NUC dictates varsity structure
He said: “NUC dictates the structure to be put in place and the programmes to be run so we don’t do outside that. And the NUC has said 450 students is the limit for number of students to be admitted for the first year. On our part, we are ready to take higher number but that is the quota by the NUC. The interest we got regarding admission was even three or four times the number placed by the NUC.
“The other issue we did not expect but which we were inundated with was the number of staff, “he said.
Conceived by Nigerian Navy authorities and Hellenic Education
According to him, when conceived in 2014 by the Nigerian Navy authorities and the Hellenic Education, no one had an inkling that the birth of the baby which was to be christened Admiralty University of Nigeria, ADUN, would be in a matter of months.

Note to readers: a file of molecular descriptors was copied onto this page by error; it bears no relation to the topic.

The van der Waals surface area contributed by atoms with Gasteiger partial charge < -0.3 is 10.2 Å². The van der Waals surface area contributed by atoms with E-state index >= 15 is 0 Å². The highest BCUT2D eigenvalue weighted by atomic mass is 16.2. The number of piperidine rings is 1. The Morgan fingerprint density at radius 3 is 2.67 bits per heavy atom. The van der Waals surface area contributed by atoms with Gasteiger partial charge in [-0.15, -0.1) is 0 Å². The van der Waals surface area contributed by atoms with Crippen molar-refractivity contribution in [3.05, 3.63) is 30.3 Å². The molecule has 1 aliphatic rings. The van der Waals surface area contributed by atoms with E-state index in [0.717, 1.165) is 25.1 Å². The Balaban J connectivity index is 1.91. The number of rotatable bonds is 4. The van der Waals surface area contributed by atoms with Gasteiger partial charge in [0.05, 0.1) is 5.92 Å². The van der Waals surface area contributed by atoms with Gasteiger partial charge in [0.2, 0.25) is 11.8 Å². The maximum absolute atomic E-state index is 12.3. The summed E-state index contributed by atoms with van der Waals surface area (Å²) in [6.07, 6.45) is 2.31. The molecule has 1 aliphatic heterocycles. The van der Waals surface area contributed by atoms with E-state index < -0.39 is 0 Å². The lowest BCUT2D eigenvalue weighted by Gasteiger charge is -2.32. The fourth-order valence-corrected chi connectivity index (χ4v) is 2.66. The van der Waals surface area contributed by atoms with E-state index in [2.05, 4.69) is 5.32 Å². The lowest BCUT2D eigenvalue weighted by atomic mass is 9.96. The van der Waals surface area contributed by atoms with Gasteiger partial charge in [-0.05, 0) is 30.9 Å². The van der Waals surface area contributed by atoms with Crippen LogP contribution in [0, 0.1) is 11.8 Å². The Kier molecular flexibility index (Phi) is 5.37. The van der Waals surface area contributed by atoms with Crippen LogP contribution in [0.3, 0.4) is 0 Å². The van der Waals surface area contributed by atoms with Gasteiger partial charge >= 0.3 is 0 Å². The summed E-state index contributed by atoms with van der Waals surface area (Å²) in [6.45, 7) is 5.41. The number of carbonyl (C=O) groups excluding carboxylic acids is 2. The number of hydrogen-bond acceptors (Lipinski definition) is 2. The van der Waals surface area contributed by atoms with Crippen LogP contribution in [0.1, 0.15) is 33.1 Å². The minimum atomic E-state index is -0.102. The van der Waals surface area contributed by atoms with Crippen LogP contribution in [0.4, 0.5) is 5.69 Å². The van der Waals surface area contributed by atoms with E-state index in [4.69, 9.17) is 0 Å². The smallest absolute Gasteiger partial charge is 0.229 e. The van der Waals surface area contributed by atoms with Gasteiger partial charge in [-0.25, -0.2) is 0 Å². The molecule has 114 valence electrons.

He said: “When its handlers sought the consent of the National Universities Commission to register it with a view to joining the then already existing 68 private universities through necessary applications, those with greater knowledge of the many rigorous procedures required to getting an ivory tower given a provisional licence, may not have envisaged its imminent take-off.
“That explains why many people were surprised when the university was offered a provisional ticket to commence operations by the NUC in 2017.
‘’Yes, to the consternation of many, it took the university only 18 months to sail through the many waters of the nation’s universities’ regulatory body and subsequently join the fray of second generation educational institutions out to change the narrative in impacting knowledge in line with contemporary issues and challenges.